Discovery of around 50 ancient rings - Greek, Roman and more - stuns antiquities expert

Posted on 17/06/2018 in Press Coverage

A huge collection of more than 50 ancient Greek, Roman, Byzantine, Viking and medieval rings have been unearthed.

The rings, described by an antiquities expert as among the best he has seen outside a museum, are coming up for auction in June and, together, could fetch between £80,000-£120,000.

The ancient haul of 54 rings was gathered in the late 1950s and early 60s by a Leicestershire man who died at the age of 93 in 2003.

The collection has stunned antiquities and jewellery experts at Hansons Auctioneers in Derbyshire where they will be sold on June 28.

James Brenchley, head of the Ancient Art, Antiquities and Classical Coins department at

Hansons, said: “The owner just popped down to one of our free valuation days at our saleroom in Etwall, near Derby, and we couldn’t believe our eyes. The sheer quantity was incredible.

“These rings are between 2,200 and 1,800 years old and many are exceptional and extremely rare. Each one is unique and many demonstrate extraordinary craftsmanship.

“This is possibly the biggest collection of ancient rings ever seen outside a museum. The Roman and Greek rings are particularly spectacular.”The Cambridgeshire owner of the rings, who did not wish to be named, explained how his grandfather had gathered them from the 1960s onwards.

“My grandfather was an engineer working for the Gas Board when they were first putting gas into houses. He worked all over the country.

“He was a quiet man and never said if any of the rings were found on site when they were working but I do know he bought many of them at auctions, some up north.

“After he died, we put the rings away for many years but now we’ve decided to sell them as we’d very much like other people to enjoy them. They are fascinating.”

The huge collection includes everything from Viking rings in twisted gold to medieval rings with a single gem stone but Mr Brenchley is particularly impressed by the Greek and Roman rings.

A particularly fine example he singled out is a 4th-1st Century BC East Greek Hellenistic gold ring with cabochon garnets which has an estimate of £3,500-£4,500 (pictured).

Mr Brenchley said: “This stunning piece of ancient craftsmanship portrays the beauty and elegance the Hellenistic period gave to the ancient world. This period is often referred to as the birthplace of Western civilisation.It laid the platform for architecture, art and religious customs.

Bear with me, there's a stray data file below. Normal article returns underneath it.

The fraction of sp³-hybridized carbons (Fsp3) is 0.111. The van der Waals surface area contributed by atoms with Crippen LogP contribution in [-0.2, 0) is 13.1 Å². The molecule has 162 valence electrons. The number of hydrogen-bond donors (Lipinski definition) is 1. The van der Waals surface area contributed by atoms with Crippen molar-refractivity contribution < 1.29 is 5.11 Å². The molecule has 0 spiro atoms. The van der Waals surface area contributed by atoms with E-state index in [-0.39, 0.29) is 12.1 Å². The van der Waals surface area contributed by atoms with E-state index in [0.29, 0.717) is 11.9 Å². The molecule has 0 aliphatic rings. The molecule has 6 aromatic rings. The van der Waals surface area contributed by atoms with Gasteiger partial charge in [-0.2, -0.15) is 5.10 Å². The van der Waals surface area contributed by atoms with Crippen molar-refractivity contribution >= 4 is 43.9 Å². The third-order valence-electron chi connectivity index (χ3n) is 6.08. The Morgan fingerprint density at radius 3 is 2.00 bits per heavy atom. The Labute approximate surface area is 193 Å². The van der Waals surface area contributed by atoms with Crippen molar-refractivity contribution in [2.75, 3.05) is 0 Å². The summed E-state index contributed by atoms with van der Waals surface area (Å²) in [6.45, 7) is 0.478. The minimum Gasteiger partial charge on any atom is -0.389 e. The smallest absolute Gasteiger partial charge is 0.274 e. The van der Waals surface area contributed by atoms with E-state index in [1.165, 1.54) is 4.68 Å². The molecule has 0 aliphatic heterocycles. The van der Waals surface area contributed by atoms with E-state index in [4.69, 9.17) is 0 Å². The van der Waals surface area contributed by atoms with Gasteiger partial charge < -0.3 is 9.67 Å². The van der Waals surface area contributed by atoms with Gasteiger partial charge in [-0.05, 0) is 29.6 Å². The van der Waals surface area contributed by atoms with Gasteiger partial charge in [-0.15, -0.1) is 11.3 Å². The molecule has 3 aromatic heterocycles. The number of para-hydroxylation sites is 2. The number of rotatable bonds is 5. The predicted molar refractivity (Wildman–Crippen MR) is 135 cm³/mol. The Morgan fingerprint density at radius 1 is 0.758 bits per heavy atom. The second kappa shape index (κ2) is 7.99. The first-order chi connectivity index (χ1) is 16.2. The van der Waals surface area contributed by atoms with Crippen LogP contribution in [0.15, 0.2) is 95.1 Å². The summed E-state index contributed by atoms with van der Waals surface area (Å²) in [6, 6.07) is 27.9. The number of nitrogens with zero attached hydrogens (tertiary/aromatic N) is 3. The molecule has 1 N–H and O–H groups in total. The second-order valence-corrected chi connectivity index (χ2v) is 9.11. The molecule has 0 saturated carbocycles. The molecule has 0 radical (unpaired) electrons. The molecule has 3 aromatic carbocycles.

“This ring was crafted in the time after the death of Alexander the Great in the context of events such as the wars of the Diadochi, which ended in 275 BC, witnessing the fall of Argead and Antipatrid dynasties; The Cretan war between the Macedonians and alliance led by Rhodes in 221-179 BC and the Ptolemaic period in Egypt where Macedonian Greeks ruled Egypt.”

Another impressive example is a Roman gold ring from the 2nd century AD with carnelian intaglio bust of Vibia Sabina, the wife of Emperor Hadrian who built Hadrian’s Wall (pictured). Its estimate is £2,200-£2,600.

Mr Brenchley said: “This ring features a finely inscribed bust of Empress Vibia Sabina with elaborate hairstyle and chlamys over her shoulders. It would have been worn by a high-status individual within the Roman empire.

“Vibia Sabina came from an influential period in Roman history. She was the youngest daughter of Emperor Marcus Aurelius who defeated a revitalised Parthian empire in the East and in Marcomannic wars against the Germanic Marcomanni in Central Europe.

“She married Emperor Hadrian in 100 AD who is famously remembered for building the great northern limit of Britannia, later known as Hadrian’s wall. In 128 AD, she was awarded the honorary Roman imperial title Augusta, which expresses honour to woman of imperial families.

“This ring may have been worn by a wealthy person. It was reputed that every powerful businessman and political leader in the Roman empire owned an intaglio ring in order to seal documents by providing its impression. These were usually formed in carnelian which was known as a stone of motivation, endurance, leadership and courage.

“It’s remarkable to think this stunning piece of ancient jewellery has been around for nearly 20 centuries.”

The ancient rings will be sold on June 28 at Hansons Auctioneers, Heage Lane, Etwall, Derbyshire. To find out more, email [email protected] or call 01283 733988.